Diagnostic Testing

Stress Testing

Adenosine Stress Test. Adenosine has been proven to be a very accurate and safe method of obtaining information. The effect of adenosine on blood vessels can allow for the detection of blockages in the heart’s blood vessels when combined with nuclear images of the heart muscle obtained before and after the adenosine is given.

Dobutamine Stress Test. This is a test that combines an ultrasound study of the heart with a pharmacological stress test. It looks at how the heart functions when it is made to work harder. A stress test usually involves exercising, either on a treadmill or stationary bike. For patients who are unable to exercise adequately, the test may be performed with a drug called Dobutamine. Dobutamine has an effect on the heart similar to exercise.

Nuclear Stress Testing. Nuclear testing involves the injection of a radioactive isotope through an IV. The isotope travels in the bloodstream and through the coronary arteries until it is picked up by the heart muscle cells. The areas of the heart that have an adequate blood supply pick up the tracer right away and more completely. Areas that do not have adequate blood supply pick up the tracer very slowly or not at all. A computer processes the information and produces the images of the radioactivity distributed in the heart. These images allow the doctor to compare the amount of blood flowing through the heart muscle during stress and at rest.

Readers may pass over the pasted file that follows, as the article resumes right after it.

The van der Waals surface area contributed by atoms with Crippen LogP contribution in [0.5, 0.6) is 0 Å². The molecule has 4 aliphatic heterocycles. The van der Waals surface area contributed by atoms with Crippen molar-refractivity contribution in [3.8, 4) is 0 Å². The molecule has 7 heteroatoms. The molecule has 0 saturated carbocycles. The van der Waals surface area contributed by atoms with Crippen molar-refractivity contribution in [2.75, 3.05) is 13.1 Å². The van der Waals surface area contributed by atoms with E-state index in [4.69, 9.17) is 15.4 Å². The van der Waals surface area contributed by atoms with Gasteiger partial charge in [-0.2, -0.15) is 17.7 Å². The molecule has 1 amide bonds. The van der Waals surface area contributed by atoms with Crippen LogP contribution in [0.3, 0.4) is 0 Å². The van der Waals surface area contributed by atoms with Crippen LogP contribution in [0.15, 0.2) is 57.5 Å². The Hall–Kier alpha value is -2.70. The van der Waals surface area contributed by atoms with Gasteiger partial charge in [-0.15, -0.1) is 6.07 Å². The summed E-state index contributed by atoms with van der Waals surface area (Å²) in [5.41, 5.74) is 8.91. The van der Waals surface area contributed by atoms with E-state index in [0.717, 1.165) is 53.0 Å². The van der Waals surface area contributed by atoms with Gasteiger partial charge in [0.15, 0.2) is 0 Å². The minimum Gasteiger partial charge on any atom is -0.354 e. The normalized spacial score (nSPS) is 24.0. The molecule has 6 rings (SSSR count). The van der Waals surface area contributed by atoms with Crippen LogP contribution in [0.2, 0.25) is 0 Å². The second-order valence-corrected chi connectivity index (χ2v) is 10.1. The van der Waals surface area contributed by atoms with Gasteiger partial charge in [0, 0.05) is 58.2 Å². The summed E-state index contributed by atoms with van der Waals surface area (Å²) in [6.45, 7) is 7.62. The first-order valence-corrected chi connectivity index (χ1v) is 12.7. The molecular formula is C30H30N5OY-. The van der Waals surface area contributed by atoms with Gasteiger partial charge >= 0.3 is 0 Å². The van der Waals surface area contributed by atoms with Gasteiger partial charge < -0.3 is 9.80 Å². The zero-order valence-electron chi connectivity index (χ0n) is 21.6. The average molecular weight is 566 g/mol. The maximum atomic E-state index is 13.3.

Exercise Stress Test. An exercise stress test, sometimes called a treadmill test, can help your doctor find out how well your heart handles work. As your body works harder during the test, it requires more oxygen, so the heart must pump more blood. The test can show if the blood supply is reduced in the arteries that supply the heart. Blood supply levels can also indicate coronary artery disease, a possible heart-related cause of symptoms such as chest pain, shortness of breath or lightheadedness, to check the effectiveness of past procedures, and to help predict the risk of a heart attack. The stress test results also help doctors know the kind and level of exercise appropriate for a patient. Depending on the results of the exercise stress test, the physician may recommend more tests such as a nuclear stress test or cardiac catheterization.

Stress Echocardiogram. This test involves a transthoracic echocardiogram both before and after your heart is stressed either by having you exercise or by injecting a medication (dobutamine) that makes your heart beat harder and faster. A stress echocardiogram is usually done to determine whether you may have a significantly reduced flow of blood to your heart (coronary artery disease).

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